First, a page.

Death Grips

Crawling under the skin of a genre which has become increasingly popular since the worldwide obsession with OFWGKTA, and the dozen or so angry teenagers who release music under its influence, Death Grips appear ready to explode through its chest cavity and attack the west coast music scene.

Vocalist Stefan Burnett and production duo Zach Hill and Andy Morin first emerged with their self-released mixtape Exmilitary in the spring of 2011, its impact was helped by the pairing of intense low-fi beats and panic attack vocals which at times melted away from any recognisable structure and created a wave of emotionally charged sound. It’s not the jarring intensity which highlights them among less noteworthy examples of the contemporary Horrorcore movement; it’s the sincereness of their music. Since it’s become cool to burn schools and swear a lot, the experimental hip hop scene has become clogged with youthful hate, hate which explodes with initial intensity but eventually dissolves into a lukewarm impersonation of itself. What Death Grips has brought to the table is a legitimate set of motives and ideologies centred around raw attempts at connecting to their audience with original ferocity.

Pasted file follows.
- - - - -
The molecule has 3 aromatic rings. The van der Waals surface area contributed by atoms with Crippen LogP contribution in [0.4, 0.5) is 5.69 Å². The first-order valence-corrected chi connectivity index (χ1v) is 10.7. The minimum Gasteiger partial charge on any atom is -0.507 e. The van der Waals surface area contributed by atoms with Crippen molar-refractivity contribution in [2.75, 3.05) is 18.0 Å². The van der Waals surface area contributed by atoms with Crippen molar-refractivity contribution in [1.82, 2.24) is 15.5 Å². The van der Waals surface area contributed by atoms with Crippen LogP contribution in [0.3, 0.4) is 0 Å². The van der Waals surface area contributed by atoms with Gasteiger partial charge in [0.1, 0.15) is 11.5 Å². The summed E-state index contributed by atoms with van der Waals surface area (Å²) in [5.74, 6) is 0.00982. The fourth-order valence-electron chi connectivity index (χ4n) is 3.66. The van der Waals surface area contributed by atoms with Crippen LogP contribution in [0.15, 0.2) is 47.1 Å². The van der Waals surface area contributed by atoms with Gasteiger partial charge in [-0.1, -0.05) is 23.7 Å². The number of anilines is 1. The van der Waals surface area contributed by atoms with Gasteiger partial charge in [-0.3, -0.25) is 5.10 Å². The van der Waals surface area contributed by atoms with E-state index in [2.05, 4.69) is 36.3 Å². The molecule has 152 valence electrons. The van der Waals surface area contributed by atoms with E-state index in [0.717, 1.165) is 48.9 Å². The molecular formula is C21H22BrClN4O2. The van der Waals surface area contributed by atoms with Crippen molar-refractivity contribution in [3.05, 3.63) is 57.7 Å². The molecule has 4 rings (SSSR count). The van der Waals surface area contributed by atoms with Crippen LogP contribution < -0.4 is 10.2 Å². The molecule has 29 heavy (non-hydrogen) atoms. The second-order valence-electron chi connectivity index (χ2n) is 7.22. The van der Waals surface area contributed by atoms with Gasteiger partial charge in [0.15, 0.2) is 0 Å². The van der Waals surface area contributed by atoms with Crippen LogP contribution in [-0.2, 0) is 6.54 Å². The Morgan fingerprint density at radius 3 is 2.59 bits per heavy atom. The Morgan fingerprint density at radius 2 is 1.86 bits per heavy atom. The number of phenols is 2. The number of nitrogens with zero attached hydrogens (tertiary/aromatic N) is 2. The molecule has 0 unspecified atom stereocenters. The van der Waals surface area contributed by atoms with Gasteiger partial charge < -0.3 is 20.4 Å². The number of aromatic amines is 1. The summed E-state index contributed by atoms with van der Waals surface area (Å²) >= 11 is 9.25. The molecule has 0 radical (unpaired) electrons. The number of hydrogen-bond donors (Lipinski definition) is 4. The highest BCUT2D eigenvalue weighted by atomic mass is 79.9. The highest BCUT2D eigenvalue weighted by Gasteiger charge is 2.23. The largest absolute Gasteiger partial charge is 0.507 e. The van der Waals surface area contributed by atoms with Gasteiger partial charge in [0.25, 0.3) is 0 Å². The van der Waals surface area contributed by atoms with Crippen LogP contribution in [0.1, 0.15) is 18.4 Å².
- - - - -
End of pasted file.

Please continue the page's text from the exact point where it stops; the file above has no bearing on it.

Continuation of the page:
Their recent signing to Epic Records have raised them to a level above obscure music makers and given them a platform on which to reach a bigger audience. With two albums lined up for this year, it will be interesting to see how well they will strike a balance between content and quality. Their style is set to influence the younger generation and spawn bands who site them as a musical father figure (albeit an estranged and abusive one). The question is how long it will take for yet another original movement to become diluted down to a cliché, dismantled the point where it can be summarised on a T-shirt.